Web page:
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The Wilmington dispatch. (Wilmington, N.C.) 1916-19??, January 11, 1918, Page 1, Image 1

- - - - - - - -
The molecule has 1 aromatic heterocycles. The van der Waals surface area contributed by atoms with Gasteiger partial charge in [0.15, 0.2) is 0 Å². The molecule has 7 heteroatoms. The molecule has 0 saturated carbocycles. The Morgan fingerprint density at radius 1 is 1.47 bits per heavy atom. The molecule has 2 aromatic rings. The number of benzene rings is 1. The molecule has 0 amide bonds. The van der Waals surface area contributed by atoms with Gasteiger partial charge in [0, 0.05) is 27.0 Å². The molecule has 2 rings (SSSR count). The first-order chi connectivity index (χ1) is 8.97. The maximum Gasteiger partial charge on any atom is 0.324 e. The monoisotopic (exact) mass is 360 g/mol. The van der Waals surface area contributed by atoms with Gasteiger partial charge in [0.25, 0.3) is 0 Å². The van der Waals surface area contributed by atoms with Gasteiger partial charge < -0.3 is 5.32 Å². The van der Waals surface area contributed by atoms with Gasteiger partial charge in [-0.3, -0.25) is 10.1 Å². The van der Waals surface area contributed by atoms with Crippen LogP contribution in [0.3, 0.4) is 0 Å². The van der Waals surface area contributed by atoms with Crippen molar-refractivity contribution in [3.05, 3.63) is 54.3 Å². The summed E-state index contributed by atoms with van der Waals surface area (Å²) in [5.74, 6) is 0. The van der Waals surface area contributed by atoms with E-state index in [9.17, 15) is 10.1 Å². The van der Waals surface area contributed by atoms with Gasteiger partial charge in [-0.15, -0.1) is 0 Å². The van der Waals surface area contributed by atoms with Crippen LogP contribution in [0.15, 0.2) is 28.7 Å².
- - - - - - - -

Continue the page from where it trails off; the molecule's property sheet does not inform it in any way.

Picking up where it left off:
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; " - js; t , P t;v "A " ' -tv- ,x:rvr": v----t .r;:. -;-,;,-.,;;.-., WEATHER urth and South Caro- Rain or snw lina Read : Dispatch - ' v-" co'.der tonignt, V and cold wave, generally fair Business ' Specials liiiii -if I xOL, XXi V NO. 2. , gSussii 10 BE CONTINUED AT BREST-LITOVSK Russian Demands that Stock holm Be Scene of Negotia tions Was Refused TREND IS TOWARD SEPARATE PEACE As Allies Have Failed to Come in Central Powers Will Deal With Bolsheviki Ger man Comment Bitter Peace negotiations between Russia and the Central Powers will be con Untied at Brest-Iiltovsfc, according to information at Amsterdam apparent ly despite a vigorous protest by Leon Trotzky. the Bolshevik Foreign Mkv, later, who heads the Russian delega tion. At the opening of the new sit ting of the conference Trotzky de manded that the delegates go to Stockholm. Premier Lenine, before leaving Pe trograd ostensibly for Finland, but probably for Stockholm for confer cnces with Austrian and German So cialists, declared that if the Cenr. tral Powers do not accept Russian peace terms, the Bolsheviki will de clare war against Germany. He ex pressed fear that preparation would have to be made for hostilities. The establishment'' of a separate peace with Russia apparently is the preesnt aim of " the' Central Powers. According to Amsterdam dispatches, Count Czernin, the Austro-Hungarian Foreign Minister, told the' peace con ference at Brest Litovsk that inas much as Russia's Allies had : not re plied to the invitation -to take part in the negotiations. ar separator- peace is now the question ;i&tii6..'-Wml9. opposing the transffoJ&'lheace to a neutral' coujorjiCuntvCJzernin is said Jjo, have K dclad hatf fcissians were animated by the fsame Intentions ' as tSJtPsentatCTof the Central Powers, tno resuit,tOt the negotiations would be, satisfac tory. . . -: v Initial comment in the Austro and Germans comment on President Wil son's message is bitterly hostile. His program is declared to be unaccep table and ofte pan-German paper says it is "more brutal still," than the recent statement of Premier Lloyd-eGorge. The President is ac cused of desiring to hinder the Brest Litovsk negotiations, and Vienna newspapers declare that his peace conditions are such as could only be imposed on the Central Powers if they were defeated completely. : British troops in the Arras area ex ecuted successfully three raids into the German lines. Many casualties wer einfiicted and prisoners were ta ken. On the remainder of the front in France the artillery on both sides is active, especially in Flanders, in the Arras-Cambrai area in, Cham pagne, and northeast of Verdun. The artillery fighting on the Northern Italian front is less intense being most marked east of the Brenta. Discussion of the French govern ment's diplomatic conduct of the war will be heard in the Chamber of Deputies today. The government has announced that it will accept such discussion. IN THE DON DISTRICT Grouping Around General Kalendiries - Alexieff is Looming Up . London, Thursday, Jan. 10! A ma jority of the Cossacks and the popit- iuon of the Cossack district are lumping themselves around the Don Military government under General Kaledines, according to a special dls Pftch from Petrograd. General Kaledine's principal ainfis not to fight the Bolsheviki, but to con solidate democratic and republican Power of the Don district. eGneral Kaledines principal aim is commander-in-chief around whom has fathered a corps of some 25,000, of ficers, has considered it necessary to organize a struggle against, the . Bol seviki on an all-Russian plan and to "fcate in Russia a. moderate liberal sime. Monarchial Drincinles : are said to be very strong among the Alex ltffs -rout). - . General Kaledines and his party op Woe General Alexieff in'his desire to utJhz the Don government- against Ve, Bo,sheviki and is willing to In 'aae in the Don government repre- -ntativfs of all the democratic or' -izations in order 4 to' bring an.end BACKS ORGANIZING war. GERMAN PRESS IS BITTERLY HOSTILE "lN?tGliiT ident's' Messasre Doesn't Take Well in Teutonic ; N Circles DECLARES HIS PEACE TERMS UNACCEPTABLE Only a Defeated Nation Would Agree Says Of Another Says President is Worse than I4oyd-George Amsterdam, Jan. 10. The Vienna newspapers; according to dispatches irom tnat city, consider President Wilson's proposed peaca conditions such as could only be imposed If the quadruple alliance was completely defeated. The ... Frexhdenblatt. in deolarinK them unacceptable says: President Wilson's message re veals clearer than Uoyd-Geeorg's speech the intention of orn enemies to let Russia continue to bleed for the selfish alms of thelEentente." ''President Wilson Is Buperior even to ; Lloyd-George In his capacity for deceiving the nations President Wil son intersperses his 14 points with popular principles In order to de ceive - the i masses who do not know our conditions. The message also. of course, aims at breaking up thi negotiations at BreskSLdtovsk. "President Wilson says that the time for conquest and aggrrandize- ment has gone. by -of course, for the Central Powers,, not for the Entente. He admits that RSissia ': Is impotent and helpless. He cannot . deny that the Central Powers!- proposals are capable, of . jaiaeinteretation; yet he continues clandertng war .Tn e Neues Weiner Tageblatt says : President x Wilson must vbe, mde f4wlarit6'dentiic -that It is use less " to try . to win over tne Central Powers for. the 'Entente's plans of disruption and disintegration. Austria-Hungary will be master of its own houce. Our peoples do not need Mr. Wilson's protectorship. If Pres ident Wilson is unable to appreciate the justice Of the Central Powers' standp.-tt; we can but patiently wait, for it will not bo much longer before our enemies learn to sift the impos sible from the possible." . The Neues WeinSr Journal argues that President Wilson's i demand for erects a new amxzfiflfCvbgkqjjppjpp the restitution of Alace-Lorraine erects a new barrier.' Die Zeit also, declares that this de mand cannot be discussed and that interference with the monarchy's af fairs is inadmlssable, but notes with joy, that the enemy . is "coming down." " "Some one now is wanted," adds the paper, "to help on the modera tion a few more degrees. Then per haps a proper level will be reach ed, when our opponents will regain their senses and be willing to ne gotiate." The Reichspost calls President Wil son's 14 points a simple enumera tion of the Central Powers well known wishes, but accuses him of "seeking to hinder peace negotia tions at Brest-Iitovsk." WOMEN WIN FIGHT IN HOUSE OF LO RDS London, ' Jan. 11. The morning newspapers welcome heartily the de cision of the House of Lords on wom an suffrage, which gives the vote to about 6,000,000. and ends of the long wrangle which has troubled the coun try for years. - .It is true that the third reading of the bill is yet to be taken and a mo tioa"to .submit the question, to a ref erendum is to be disposed of but it is rM "believed that this has any pros pects of success, even if pressed to aj vote. . - ' STORM WARNING. 4- ' j ' TZie following was received to- Lday by the local Weather Obaerv- er from the Weather Bureau in 4 Washington: "Hoist southwest storm warn- 11:30 a. m. on Gulf Coast 4 from Tampa to Key West and on 4' Atlantic Coast, .Miami to George- town, South Carolina; also south- east warnings from Southport, North Carolina to Fort Monroe. 4 Severe storm over Southern Mississippi 's moving hortheast. Winds will become strong. south- erly tonight, shifting to west and 4 northwest Saturday and continu- ing strong with cold wave." - ; WILMINGTON, NORTH CAROLINA, FRIDAY AFTERNOON, JANUARY i .. A ! 91 8 One TOWN SHAKES READY FORJMERICANS Communication Branch ot Army Will Have Most Com fortable Quarters A city of Central France, Thurs day, aJn. 10. Although the influx of nunareis or staff officers belonging to the lines of communication branch of the American army has not yet begun and their transfer from Paris here is supppsel to be a deep secret, this beautiful liftle , city In Central France s slreaiy4ware that it will Rn h KAank a iuaa Nprenarations te-lha -advt t : thl -dredLj officers, and 'twice as many as sistantsV clerks, ; civilians, and mili tary workersare' almost completed. They will find themselves quarter ed "for the duration of the war" in one of France's healthiest and most beautiful cities. mm AB available hotel rooms have along the South Appalachians, but been engaged and private' houses elsewhere East-of the Mississippi have been rented until thit end of river temperatures have changed but the war. Rooms also havebeen en- little. Heavy snow is forecast for gaged in private homes for additional the Middle Atlantic States for to officers who may come here. . . night and Saturday with rain along The new headquarters wiU from- the. South Atlantic coast and inter the outset be operated with a view ior districts. to the greatest possible comfort , of the men and the least possible dis turbance of local conditions. One of the first moves will be to Install a "sales commissary" at which food stuffs brought from America will be sold at less than the local market prices, if possible, so that the pres ence of the Americans will not have the effect of forcing up prices, to the distress of the inhabitants. The American officers have found the mayor anT other city officials ready for co-operation in the fullest degree. The quarters, in the main, have been ' secured by the mayor, who asked the citiezns to show, their patriotism by giving up a portion o their houses to their American Al lies. The payment will be liberal and not on the one-f anc per ' day ba flq if in war zone towns where bil leting is the system with this official maximum. The Red ' Cross and Young Men's Christian Association ,have already established branches here. A Secretary Handled Without Gloves By ; Members of In vestigating Committee Washington, Jan. 11. Secretary Ba ker's examination today before tne Senate Military committee was warm ed up by a rapid cross fire of questions by Senators of both parties who did not agree with the generally favor ably view of war-preparations depict ed by Mr. Baker's statement of yes terday. The Senators said his declaration that war supplies were adequate would, mislead the country. . Senator Weeks declared the country would be "lulled to sleep by a statement of facts tnat don't exist." a - . '. Mr. Baker explained that he meant to convey only the impression that all the men ready for the fighting line were adequately equipped. , V- Senators Wadsworth ana Weeks.'Me publicans ' and Senators Chamberlain- and mtcncocK, uemocrats, tooic tne lead in cross examining the Secretary and at .times handled-' hinv without gloves. . " - 4 , s , ' . r V ' AKR UNDERGOES Wt MNAT1 FULL LEASED WIRE, SERVICE HELPING HAIG WIN THE F LANDERS "'T,,WVWW of the big British guns moving lip to !A SEVERE GOLD WAVE IS MOVING THIS WAY Expected to Hit Carolina Sat- i urday Night Storm Warn ing Issued Washington, Jan.- 11. Forty-two below zero in North Saskatchewan and a line of zero temperature ex- tending into Northwest Texas were reported today to the Weather Bu- reau. tJ . f The cold wave Hs morning contjn aes 0ver tne Plains States and had extended into the,. Missouri and low- Arkansas -v?ay th Wst, Gult erfr!f4tF;e to- night, and v Saturday, it wul rftpread fro !: mthe Ohiv Valley southward, reaching Virginia and the Carolinas by Saturday night. Considerably warmer weather pre vails in the East Gulf States and Storm warnings are displayed on the Gulf coast from Brownsville to Key West and northward along the Atlantic coast to Fort Monroe. PLANS FOR BANKS TO Fl Steps Taken to Prevent An other Serious Sugar Short age in ,the Country New. York, Jan. 11. A plan under which NewTork banking interests would -finance the next Cuban sugar crop, involving, expenditure of a sum as high as . $150,000,000 is under con sideration here, it was learned to day. . ! .. . ' ; . The importance of assuring. the country an adequate supply of sue together with shipments, required by the Entente Allies was placed before 'a bankers committee by the Interna tional Sugar committee, acting for the Rational Food Administration: If the. plan matures as the com mittee desires, 'money will be assur ed ' tc finance the next crop in Cuba, expe ted toi be the largest in the his-, tory yf the island republic . Another sugar shortage " such as the ne of recent weeks would per- haps be averted.- Lqdal bankers, it was ; asserted to day, hvould not 'be likely to' take the suggested action without the con sent of. the ' Federal . Reserve Bank, .but t was assumed here that this woul I be forthcoming, inasmuch as it wks the national food administra .Uon which suggested the nlant It was believed also - the government .would make 'every - effort to supply the tonnage to transport the s.ugar to -American ports. B inkers interested in the plan hav i conferred here with members of the international- sugar , commit tee. - Charles M. Sabin, president of the Guaranty Trust Company,, is chairman of the Bankers . committee: considering the plan. No indication was given today as to how 'soon this committee .would report to ; the. usmt NANCE SUGAR CROP C3k MX the. battle-line. AMERICAN TROOPS NOW He Declares the Chasm Be tween Belligerents Too Wide to Bridge London, Jan. .11. Winston Spencer Churchill, British minister of muni tions addressing the American Lunch eon Club today, made a powerful ap peal for the, sending of American sol diers toBurope as quickly as possible and in Sparge, numbers as possible. The reception of Premier -Lloyd-George and President Wilson's j was aims by the Central Pokfcra. thrmsn. ister dGteredh9wea.-- rrarb na FKigenKmtai,5prtfc(SeaHhAt rTreaf Britain anSthe UnitedtateS having issuedf theff war alms? . they must now bend . every effort to the practical work of enforcing them' on the' enemy. "We have found a complete agree ment on our waf aims," Mr. Church ill said, "so letvus concentrate ont whole souls on practical measures whereby those alms. may be achlevedyf England must melt all her resources, he continued, into War work. -Womea must draw nearer to the firing slides and do more manual labor to telieve working men f 01 the ranks otthe army. Rations, he said, must ibecut down. " "The only way to shorten theisilfr fering and tonaent," the Minister as serted, "is to increase the pace. STORM WARNING FOR CHURCHILL WANTS MORE THE CAROLINA COASTlT?niiesser-challnge4rthe - r$te- -t WasMngton, JAn. 11. duthyest storm warnings were issued' by the Weather Bureau today for the GtOfl coast, from Tampa to Key West and the Atlantic coast- from Miami . tp Georgetown, S. C, and southeiaat storm - warnings from Southport, N. C, to Fort Monroe. ' Warnings from Cedar Keys, Fla., to Bay St. Louisf Miss., were changed to northwest. . . : - A severe storm was eentral this morning, over Southern ; Mississippi moving nprtneastt im rm in um OF EARLY COLLAPSE Her Affairs, Both Internal and External Reach a Most Serious Stage Amsterdam, Jan, lO. Germany was never in such danger of collapse from ' internal " and external difficul ties as at present, ' says the - corr' spondent in Germany of- the Tiji in an anlysis of the existing situation. The : political struggle concentrated around Foreign Secretary' vonKuehl mann has been reflected fin violent scenes in the main committee of the Reichstag. Public action of; the So cialist minority cannot longer be re sisted and even', should , mllitarfsm gain a temporarjr Victory - the " corre spondent 'thinks reaction will' follow quickly. - rr';f:H- Russia's .example is said to already have Infected popular and Jmilltary circles.- ' ? ''J'.T--i The food question, national mourn ing, the v dislocation of ' industry, the growing .desire" for ' peace and . fear of a new offensive -on the West threaten to lead to a tragic phase th, enegotiations at BresMJtovsk ; fail and in that s case a domestic.-? explo sion is inavitable. . ;;VH' - . , - - SUFRAGISTa OPEN C1PM Advocates of "Votes for Wo men" a Step Nearer Their Goal BARELY PASSED IN THE LOWER HOUSE House Last Night Adopted Suffrage Resolution by Vote of 274 to 136, the Two Thirds' Necessary Washington, Jan. 11. Woman suf frage was a step nearer realization to day as the result of the victory in the House last night when a resolu tion was adopted authorizing submis sion to the States of . the Susan B. An thony amendment for ' national en- i franchisement of women. The resolution was sent to the Sen ate today and suffrage champions at once began their campaign in the up per house. Recent polls of the Sen ate indicated that the necessary two- thirds could not be mustered there and a vote may not be forced until advocates find they have the strength with which to put it through. The resolution as radbpted follows: Joint resolution-, proposing an amendment to the constitution of the United' States extending the right of suffrage to women: Resolved, by the Senate and House, etc., .two-thirds of each house concur ring therein that the following . ar ticle be proposed to . the Legislatures o-fthe, several States aa an amend- i 1 . ia. - -i . a. a y AH jk Ol iqb aaverw isiaies , ats .au uiueuu- ed States Vhich, when ratified .by three-fourths,-ot'aid; Legislatures, shalL bevalid as part of-'said-cahsti- - Acle' oitJtetis. or thetTnftedStafes Bhall.:45edeniedf orf -abridged:. ?4 thfe .lInftftd' States orrbr anv state o&f account of' sex. 4 ? Section" 2. x Congress shall have-poiv-ertJ by; appropriates legislation, to en force the provisions : of tiis article. ftrfinrnttamiit moria fAmUnit th! 1 jtanguageywas ; beaten,; Representative j a-n-A nf nhin- tHii nffrRjtsfnllys to . put"; on It .the same .limitation, ;iarrjUfil by the 'resolution : f or the prohibition constitutional -v.. amendment; A - that; Bust be- ratified ;by4theH States 'thtn seven years' from, Update tt It eubrJ mission, ;V ReprespntaliveLoores; .jpf Indiana; sougMta'ate;;rfereridnm Ot-speciaiconvention,- ia -.eactC State. rcguireaV. ' The ;Gard- amendment's rejected, 153.16 46, mnd ttte'leores r-"VvTittvUie--fljii 4vote' jame- on" 43the TtttAentn.r1v inonnlntrA:: v uf i ? South Carolina," who appeared Jate Jn, roll-alI and said he'had no't h!eard hi nam0 failed. Mr. :; DomliUc -toft the Speaker he was In the hall and listen ing; nd did not hear his name "called. Hiteyote' was then recorded4 v f The- watched the "votepre pared to cast his own into' the breach if -necessary.- ' - ' -t't ; One more negative vote.rlhe" ex i plained afterward, as he chuckled-ov-rvthe --victory, ouldValrfe'- changed the opening speech v and MIsaMay olution would have been5, lost ln which et exit -1 rtitct hve -directed thft ;lerk to 'call tsxt name and ttbat" woul4 Aave been' just sufficient to carry it.?. ; Of the total membership of 435-there were 410 members who voted, Their line-up follows i , ,-.'(.'. ? For the resolutlon-4emocTat3, . 104 1 Republicans, 165; miscellaneous, ,5; total, 274. " ' ' ' ' ' Against the resolution Democrats, 102; Republicans, 33;: Progressive, 1; TotaI,x136. , Urgent orders had been given by the leaders to bring in everybody pos sible. When Representative Mann walked slowly to his accustomed' place as. leader of the Republicans, applause ring over the House, members from all sides :' rushing over : to - him "an? Speaker Clark broke a precedent by announcing from ; the rostrum that he was sure everybody in the House Wel comed him back. There were two women on the floor during ftho con test,: Miss Jeanette Ranklnt of - Mon tana, who as : representative of - a suf fragist State was' accorded the court tpsy of not only cbntroillngone-fourth of the time of debate,- but' of makingl the I opening speech and; v Miss May "Offterdinger, jf 2this f city ; who ;as er, the victory, "wpuld - have changed tee, sat beside- its chairman, Repre sentative. Raker, fcf ; California. .. , :' a The" Hotise met at 11 o'clock; ye terday morning, ap . hour earlier than Usual, and began cpssideratlon of the resolution uftder 'an agreement ' to close ; general-debate; and begin vot ing; on amendnientsvat. 6 .o'clock .'in when the final roll call; began, and Just ' 45 minutes later when Speaker Clark announced v the 'results v .XContlnuedJ on "Page - Eight) JOIN THE UPPER HOUSE PRICE FIVE CENTS; Ml CENIlM Czernin Declares it is Nowa ii T- . T- 11-- drJM '.' lviatter oetween Doisnevua s 1 , and Teutons 1 -.' - , f f? DECLINE TO MOVE TO NEUTRAL POINT! P.ormono atr if R 11 oi a . Peace it Can Be Made at ti l Brest-Litovsk as Well ailj? at Stockholm n fM TERMS WITHDRAWN- i4 Amsterdam, Jan. , Jan. 11. The Cen-: ..t-.l'Si w trai .rowers nave wiinarawn uieir MAv A J . . . A 1 . . . t M 1 a -i peace terms made public atithe J klp Brest-Litovsk conference ; on " Deii cember 25, it was announced by M' Dr. Von Kuehlmann, the German i'm-m Foreim Secretary, in his speech S f at the Brest-Litoysk conference"; w witn tne itussians yesieraay. f jt. Owing to the non-acceptance 4 by all the enemy powers of those .4 terms, Dr Von Kuehlmann sta-.1 4 ed, that document had "become, null and void." . 4 Amsterdam, Jan. ll.--Cotmt.'Czert nin, the Austro-Hungarlan . Foreignij conference at Brest-Litovslc 6m ;S J Thursday; . said, that ' asj Russia's Al j lies. haonotreplied6Vttexinta? i tion Jty ; participate in 'thd lnesotla,; i;; .tJpns,:JIlsJiiowi auctooiitbtf'l-ij1 Sehtraix country attat aia tnat if, 'the$ Kussmns. were animated by the Bame tentions .as tne central rowers, the rasuit - or tne negotiauons wouitt oe satisfactory. If not; responsibility for;; war would fall exclusively on the J KUSSlanS. von Kuehlmann, the .German oreign Mmisier, saiane xonsiaerea ; J . 9 - A. m ' a that the difficulties wnich, had' inter- rupted the- - previous . negotiation -1! . .i. Mm I 1 - A- a - m . r. were noi sumciuui, lu jusuiy ,xue-xaiit ure of the peace work and . a ; pre- sumable resumption of hostiliUes,. H ; said, that it was ; the fixed: and un changeable determination; ?otUhe; Central Powers not. to conduct Z else where tfie peace negotiations . begun at Brest-Litoysk. :y . l &e. -j; A Brest-Litovsk dispatch , giving; an account of the sessfca yesterday- says, it- was .opened with all. the' delega tions- including, the "TJkrainiansi are: f -(Continued" on Page Eight) Report Made - of Sinking p . Jacob Jones by Geraia i Submarine St Washington, Jan. 11. Secretary Daniels made public today ya: Vtfunv,' taary of the official report of Lieu? tenant Commander David .W,V Bagley on the sinking by a German submaV rine or the American destroyer Ja cob Jones on December, 6, when two officers and 64 men lost ? their lives, t Commander Bagley gives unstinted praise to the behavior of .officers and man and : AflnAalW Dim lymnA a; sYiv ' . . ,k ,i - - ' nae 10 of them. ' I i' The submarine, the report Vi'say.v': j was not-: sighted until 15 , minutes aff ; ter tre destroyer had t gone" ; down, ; ; but the vtorpedQ? was r sighted." half; a 1 J mile from .' the ship, and Lieutenant ' ' ; S. F. RkofficerofthedeckV'httHH afterwards J died from, exposure, Im- 1 1 mediately ordered -a nianeuverH to I avoid 'helngtruckiThe- i however, was too .near to allow ; the ; . I destroyer .4pcleaivl5;an4iltbnlck:t;,; fair , witlt fjheayy explosioiul?; The "-Jj.' ship quickly , settled by Oie stern 'and J 1 j thi engine roonioon: was t flooded. 4 Most dftheiimen.-not iMHed Vbyi: the xplosiotv got clear of the ship and ' J reached rafts - or wreckage." ';.:v ":r?- -v ' -Eight minutes s after- the -, torpeda struck at 4:21 p., m., the-Jones sank stern first. Efforts -were made" td col-' lect the- survivors in a motor: dory and, the nearest 'land was headed for to secure "aid for r the remainmg , sur : vivofs on: the rafts. ';; -, After 23 hours the dory sighted a patrol;, vessel ? and ' the commander : of i;i the patrol station; reported to Com-, mander Bagley that. the-otJier! ! tt v vivors all had been rescued,' . , - . m I .v.t- i t I si Mi ' i; ; 't .- ' r :;; I: J